Origin: Africa and Arabian peninsula
Scientific Name: Commiphora myrrha
Folk Names: Common myrrh, gum myrrh, mur, myrrha, smyrna, stacte
Parts used: Gum resin
Ancient Greece: Myrrha (or Smyrna) was a Cyprian princess who seduced her father and fell pregnant. The back-story varies in different tellings, and some versions have this orchestrated by Aphrodite after Myrrha’s mother stated her daughter was more beautiful than the goddess. After her identity was realised, Myrrha spent 9 months walking exiled/being chased through the desert. Desperate for a solution, she cried to the gods and they took pity on her and transformed her into the myrrh tree, with its sap representing her tears. Her baby Adonis was then born from the tree.
- Burn myrrh to purify and consecrate an area, usually mixed with frankincense, creating “Church incense”.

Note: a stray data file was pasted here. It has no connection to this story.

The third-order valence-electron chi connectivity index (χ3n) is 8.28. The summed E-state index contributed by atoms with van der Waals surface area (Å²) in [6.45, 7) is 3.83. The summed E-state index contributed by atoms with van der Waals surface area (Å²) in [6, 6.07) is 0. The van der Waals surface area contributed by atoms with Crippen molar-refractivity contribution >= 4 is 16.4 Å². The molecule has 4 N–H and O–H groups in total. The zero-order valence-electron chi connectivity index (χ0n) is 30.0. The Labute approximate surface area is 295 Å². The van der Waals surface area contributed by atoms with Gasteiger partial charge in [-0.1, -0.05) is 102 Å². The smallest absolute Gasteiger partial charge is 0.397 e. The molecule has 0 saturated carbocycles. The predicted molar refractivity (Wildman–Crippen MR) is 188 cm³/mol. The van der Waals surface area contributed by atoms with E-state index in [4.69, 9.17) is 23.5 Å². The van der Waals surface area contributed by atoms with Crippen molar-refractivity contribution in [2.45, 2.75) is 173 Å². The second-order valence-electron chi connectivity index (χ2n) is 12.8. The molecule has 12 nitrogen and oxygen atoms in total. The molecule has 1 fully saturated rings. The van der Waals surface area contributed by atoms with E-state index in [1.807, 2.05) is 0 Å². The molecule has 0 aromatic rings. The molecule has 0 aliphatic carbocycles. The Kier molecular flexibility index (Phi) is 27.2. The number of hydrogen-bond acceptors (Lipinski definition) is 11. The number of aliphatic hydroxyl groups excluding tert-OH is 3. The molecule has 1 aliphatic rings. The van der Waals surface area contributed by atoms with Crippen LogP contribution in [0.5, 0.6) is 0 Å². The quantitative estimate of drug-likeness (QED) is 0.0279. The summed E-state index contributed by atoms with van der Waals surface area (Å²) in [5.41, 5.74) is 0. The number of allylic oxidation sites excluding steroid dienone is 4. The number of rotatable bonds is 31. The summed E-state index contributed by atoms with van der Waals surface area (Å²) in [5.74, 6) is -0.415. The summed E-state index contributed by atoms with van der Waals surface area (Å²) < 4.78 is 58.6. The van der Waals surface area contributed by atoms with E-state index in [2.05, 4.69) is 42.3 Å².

- Add myrrh to other herbs to boost their power.
Part Used: Resin
Extraction Method: Steam distillation
Scent Type: Resinous
Perfume Note: Base
Scent Description: Rich, woody, earthy, bitter-spicy
- Avoid during pregnancy and while breastfeeding.
Note: This information is provided for informational purposes only, do not use any plants medicinally without consulting with an appropriate medical professional.
- Myrrh may interact with some diabetes or anticoagulant medications. This is less likely if it’s not being consumed, but may be worth being aware of.
- Not safe for use during pregnancy, as Myrrh can stimulate menstruation. While consumption is the primary concern, it’s not known whether topical use of Myrrh might be enough to pose a risk to pregnancy.
- Topical applications can cause a rash in some people.
Myrrh has been a common ingredient in perfumery and as incense for millennia, as well being used to make sweets and chewing gums.
While the resin of a number of Commiphora species, Commiphora myrrha is the most common.
Plant Height: 1m-4m
Leaves: Pinnate/compound leaves made of 3 1cm-long oblong/oval leaflets
Flowers: Yellow-red, with 4 narrow, oval petals
Fruit: Small-ish, dark red drupes
Etymology: From the semitic םרר (mrr), meaning ‘bitter’.